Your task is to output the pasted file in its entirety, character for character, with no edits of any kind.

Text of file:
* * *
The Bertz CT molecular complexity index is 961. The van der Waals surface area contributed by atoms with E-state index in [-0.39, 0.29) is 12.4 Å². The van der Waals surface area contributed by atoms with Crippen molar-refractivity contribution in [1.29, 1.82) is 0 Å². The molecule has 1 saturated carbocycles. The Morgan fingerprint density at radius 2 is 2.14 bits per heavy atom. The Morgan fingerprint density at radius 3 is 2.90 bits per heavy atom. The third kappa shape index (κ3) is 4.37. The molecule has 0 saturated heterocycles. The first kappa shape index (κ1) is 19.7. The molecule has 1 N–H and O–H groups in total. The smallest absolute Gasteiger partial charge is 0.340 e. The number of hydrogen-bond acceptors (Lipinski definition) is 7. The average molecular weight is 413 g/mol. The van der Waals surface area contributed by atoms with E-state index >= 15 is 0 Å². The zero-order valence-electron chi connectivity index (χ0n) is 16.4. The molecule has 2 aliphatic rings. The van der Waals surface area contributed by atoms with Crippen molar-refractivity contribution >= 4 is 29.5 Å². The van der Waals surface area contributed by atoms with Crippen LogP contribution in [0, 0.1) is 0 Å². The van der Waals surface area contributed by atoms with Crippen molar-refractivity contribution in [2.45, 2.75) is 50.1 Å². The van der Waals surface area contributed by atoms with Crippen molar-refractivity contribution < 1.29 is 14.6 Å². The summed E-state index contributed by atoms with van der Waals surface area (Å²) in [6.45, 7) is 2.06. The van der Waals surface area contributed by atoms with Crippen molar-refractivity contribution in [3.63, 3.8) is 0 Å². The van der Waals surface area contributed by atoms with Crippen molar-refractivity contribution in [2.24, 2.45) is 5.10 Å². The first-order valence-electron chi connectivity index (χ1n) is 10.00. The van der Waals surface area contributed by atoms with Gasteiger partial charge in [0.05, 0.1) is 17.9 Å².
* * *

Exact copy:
The Bertz CT molecular complexity index is 961. The van der Waals surface area contributed by atoms with E-state index in [-0.39, 0.29) is 12.4 Å². The van der Waals surface area contributed by atoms with Crippen molar-refractivity contribution in [1.29, 1.82) is 0 Å². The molecule has 1 saturated carbocycles. The Morgan fingerprint density at radius 2 is 2.14 bits per heavy atom. The Morgan fingerprint density at radius 3 is 2.90 bits per heavy atom. The third kappa shape index (κ3) is 4.37. The molecule has 0 saturated heterocycles. The first kappa shape index (κ1) is 19.7. The molecule has 1 N–H and O–H groups in total. The smallest absolute Gasteiger partial charge is 0.340 e. The number of hydrogen-bond acceptors (Lipinski definition) is 7. The average molecular weight is 413 g/mol. The van der Waals surface area contributed by atoms with E-state index >= 15 is 0 Å². The zero-order valence-electron chi connectivity index (χ0n) is 16.4. The molecule has 2 aliphatic rings. The van der Waals surface area contributed by atoms with Crippen molar-refractivity contribution >= 4 is 29.5 Å². The van der Waals surface area contributed by atoms with Crippen LogP contribution in [0, 0.1) is 0 Å². The van der Waals surface area contributed by atoms with Crippen molar-refractivity contribution in [2.45, 2.75) is 50.1 Å². The van der Waals surface area contributed by atoms with Crippen molar-refractivity contribution < 1.29 is 14.6 Å². The summed E-state index contributed by atoms with van der Waals surface area (Å²) in [6.45, 7) is 2.06. The van der Waals surface area contributed by atoms with Crippen molar-refractivity contribution in [3.63, 3.8) is 0 Å². The van der Waals surface area contributed by atoms with Crippen molar-refractivity contribution in [2.24, 2.45) is 5.10 Å². The first-order valence-electron chi connectivity index (χ1n) is 10.00. The van der Waals surface area contributed by atoms with Gasteiger partial charge in [0.05, 0.1) is 17.9 Å².